Ascension Data & Analytics settles FTC charges over its failure related to consumer data protection

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Ascension Data & Analytics

The Federal Trade Commission (FTC) announced that Ascension Data & Analytics agreed to settle its complaint alleging that the firm failed to ensure that its vendors have adequate consumer data protection.

Ascension Data & Analytics is based in Texas. Its business is focused on providing data analytics to the mortgage industry.

Under the proposed settlement, Ascension Data & Analytics agreed to undergo biennial assessments of the effectiveness of its data security program by an independent organization.

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The mortgage industry data analytics provider also agreed to require its senior executive to certify every year that it is complying with the order. It also agreed to report to the FTC any future data breaches within 10 days of notifying other federal or state government agencies.

Allegations against Ascension Data & Analytics

In its complaint, the FTC alleged that the mortgage industry data analytics firm violated the Gramm-Leach Bliley Act’s Safeguards Rule.

Ascension Data & Analytics allegedly failed to follow the Rules’ requirement or financial institutions, which is to develop, implement, and maintain a comprehensive information security program.

Additionally, the FTC alleged that the mortgage industry data analytics firm failed to supervise its third-party vendor and make sure it is capable of implementing and maintaining appropriate safeguards for customer information.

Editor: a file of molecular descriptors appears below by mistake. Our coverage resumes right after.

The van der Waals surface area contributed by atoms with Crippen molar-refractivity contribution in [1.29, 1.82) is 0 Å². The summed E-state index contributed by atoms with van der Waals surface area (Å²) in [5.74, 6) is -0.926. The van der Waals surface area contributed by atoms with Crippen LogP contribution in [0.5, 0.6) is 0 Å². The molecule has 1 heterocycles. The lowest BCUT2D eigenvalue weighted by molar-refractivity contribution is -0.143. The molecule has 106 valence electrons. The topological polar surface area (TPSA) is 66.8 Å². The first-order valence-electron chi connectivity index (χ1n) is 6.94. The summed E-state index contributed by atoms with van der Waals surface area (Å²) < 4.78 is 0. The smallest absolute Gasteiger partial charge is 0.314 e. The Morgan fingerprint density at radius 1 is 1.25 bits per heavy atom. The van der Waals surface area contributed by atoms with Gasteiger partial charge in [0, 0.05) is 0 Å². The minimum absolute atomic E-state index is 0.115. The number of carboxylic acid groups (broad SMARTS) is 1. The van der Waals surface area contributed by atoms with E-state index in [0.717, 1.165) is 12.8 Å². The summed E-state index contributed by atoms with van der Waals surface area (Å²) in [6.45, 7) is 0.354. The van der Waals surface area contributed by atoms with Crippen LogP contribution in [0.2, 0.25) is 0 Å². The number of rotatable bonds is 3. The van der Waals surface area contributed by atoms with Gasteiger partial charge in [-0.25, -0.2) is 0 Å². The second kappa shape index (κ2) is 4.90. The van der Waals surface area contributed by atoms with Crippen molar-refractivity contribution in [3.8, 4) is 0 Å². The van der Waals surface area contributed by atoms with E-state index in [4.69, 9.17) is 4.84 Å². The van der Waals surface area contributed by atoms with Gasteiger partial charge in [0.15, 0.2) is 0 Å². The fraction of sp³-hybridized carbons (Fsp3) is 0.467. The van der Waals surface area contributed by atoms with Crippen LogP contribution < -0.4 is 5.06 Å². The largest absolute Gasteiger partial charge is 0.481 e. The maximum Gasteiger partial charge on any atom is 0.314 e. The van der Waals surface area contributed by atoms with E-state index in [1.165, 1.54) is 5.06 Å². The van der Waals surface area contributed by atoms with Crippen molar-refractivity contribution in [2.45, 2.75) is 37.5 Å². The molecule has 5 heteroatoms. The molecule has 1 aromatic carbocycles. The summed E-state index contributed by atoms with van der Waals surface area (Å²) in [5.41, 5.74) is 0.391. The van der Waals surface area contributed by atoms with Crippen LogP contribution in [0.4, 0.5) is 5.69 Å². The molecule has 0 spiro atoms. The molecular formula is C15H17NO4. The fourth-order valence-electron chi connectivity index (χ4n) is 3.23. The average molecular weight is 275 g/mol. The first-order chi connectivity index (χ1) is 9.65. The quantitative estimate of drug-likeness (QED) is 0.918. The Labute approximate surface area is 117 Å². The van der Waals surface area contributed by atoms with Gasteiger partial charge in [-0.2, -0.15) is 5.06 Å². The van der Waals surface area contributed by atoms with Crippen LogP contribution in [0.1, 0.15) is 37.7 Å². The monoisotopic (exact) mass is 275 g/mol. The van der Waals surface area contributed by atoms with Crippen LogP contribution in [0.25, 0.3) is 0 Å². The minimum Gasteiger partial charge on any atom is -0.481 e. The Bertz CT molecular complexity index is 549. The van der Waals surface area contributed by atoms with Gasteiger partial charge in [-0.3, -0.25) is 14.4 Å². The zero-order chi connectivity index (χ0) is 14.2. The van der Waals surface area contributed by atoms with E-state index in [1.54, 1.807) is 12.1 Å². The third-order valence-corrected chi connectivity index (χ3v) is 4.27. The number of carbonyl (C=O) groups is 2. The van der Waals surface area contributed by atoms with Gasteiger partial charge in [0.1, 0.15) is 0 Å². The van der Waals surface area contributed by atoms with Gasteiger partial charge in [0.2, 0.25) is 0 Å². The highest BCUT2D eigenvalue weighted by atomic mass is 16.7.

That vendor is OpticsML, which is responsible for securing the personal data of tens of thousands of mortgage holders.

Ascension Data & Analytics hired Optics ML to perform text recognition scanning on mortgage documents and save the contents of the documents on a cloud-based server in plain text without any protections to block unauthorized access, such as requiring a password or encrypting the information.

The documents contained sensitive information about mortgage holders and others including their names, dates of birth, Social Security numbers, loan information, credit and debit account numbers, drivers’ license numbers, or credit files. As a result of the inadequate security, the cloud-based server containing the mortgage data was accessed dozens of times, according to the complaint.

Ascension Data & Analytics failed to conduct risk assessments of all of its third-party vendors, as required under the Safeguards Rule, the FTC alleged.

In a statement, FTC Bureau of Consumer Protection Director Andrew Smith said, “Oversight of vendors is a critical part of any comprehensive data security program, particularly where those vendors can put sensitive consumer data at risk. If you’re a financial company, vendor oversight is not just a good idea, it’s the law.”

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